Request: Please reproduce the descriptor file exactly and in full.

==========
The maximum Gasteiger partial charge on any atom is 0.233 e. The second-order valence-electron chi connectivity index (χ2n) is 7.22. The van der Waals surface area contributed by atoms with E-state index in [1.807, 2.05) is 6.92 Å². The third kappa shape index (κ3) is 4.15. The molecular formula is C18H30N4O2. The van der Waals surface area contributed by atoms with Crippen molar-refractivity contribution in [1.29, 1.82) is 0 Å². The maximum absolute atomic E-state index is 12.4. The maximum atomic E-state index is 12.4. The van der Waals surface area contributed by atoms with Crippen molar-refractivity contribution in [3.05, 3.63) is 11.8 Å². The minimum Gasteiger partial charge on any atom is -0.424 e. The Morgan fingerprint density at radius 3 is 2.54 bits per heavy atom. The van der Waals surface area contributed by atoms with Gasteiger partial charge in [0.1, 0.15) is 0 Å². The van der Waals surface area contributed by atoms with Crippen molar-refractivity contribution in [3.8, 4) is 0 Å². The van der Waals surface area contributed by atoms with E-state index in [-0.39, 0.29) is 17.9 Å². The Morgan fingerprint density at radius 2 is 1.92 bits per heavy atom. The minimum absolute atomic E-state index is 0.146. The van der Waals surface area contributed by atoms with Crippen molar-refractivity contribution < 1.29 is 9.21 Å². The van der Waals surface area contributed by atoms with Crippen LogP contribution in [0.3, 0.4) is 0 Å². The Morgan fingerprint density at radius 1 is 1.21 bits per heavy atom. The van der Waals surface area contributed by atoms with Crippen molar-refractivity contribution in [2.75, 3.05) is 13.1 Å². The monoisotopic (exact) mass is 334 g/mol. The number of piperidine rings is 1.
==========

The maximum Gasteiger partial charge on any atom is 0.233 e. The second-order valence-electron chi connectivity index (χ2n) is 7.22. The van der Waals surface area contributed by atoms with E-state index in [1.807, 2.05) is 6.92 Å². The third kappa shape index (κ3) is 4.15. The molecular formula is C18H30N4O2. The van der Waals surface area contributed by atoms with Crippen molar-refractivity contribution in [1.29, 1.82) is 0 Å². The maximum absolute atomic E-state index is 12.4. The maximum atomic E-state index is 12.4. The van der Waals surface area contributed by atoms with Crippen molar-refractivity contribution in [3.05, 3.63) is 11.8 Å². The minimum Gasteiger partial charge on any atom is -0.424 e. The Morgan fingerprint density at radius 3 is 2.54 bits per heavy atom. The van der Waals surface area contributed by atoms with Gasteiger partial charge in [0.1, 0.15) is 0 Å². The van der Waals surface area contributed by atoms with Crippen molar-refractivity contribution in [3.8, 4) is 0 Å². The van der Waals surface area contributed by atoms with E-state index in [-0.39, 0.29) is 17.9 Å². The Morgan fingerprint density at radius 2 is 1.92 bits per heavy atom. The minimum absolute atomic E-state index is 0.146. The van der Waals surface area contributed by atoms with Crippen molar-refractivity contribution < 1.29 is 9.21 Å². The van der Waals surface area contributed by atoms with Crippen LogP contribution in [0.3, 0.4) is 0 Å². The Morgan fingerprint density at radius 1 is 1.21 bits per heavy atom. The van der Waals surface area contributed by atoms with Crippen molar-refractivity contribution in [2.75, 3.05) is 13.1 Å². The monoisotopic (exact) mass is 334 g/mol. The number of piperidine rings is 1.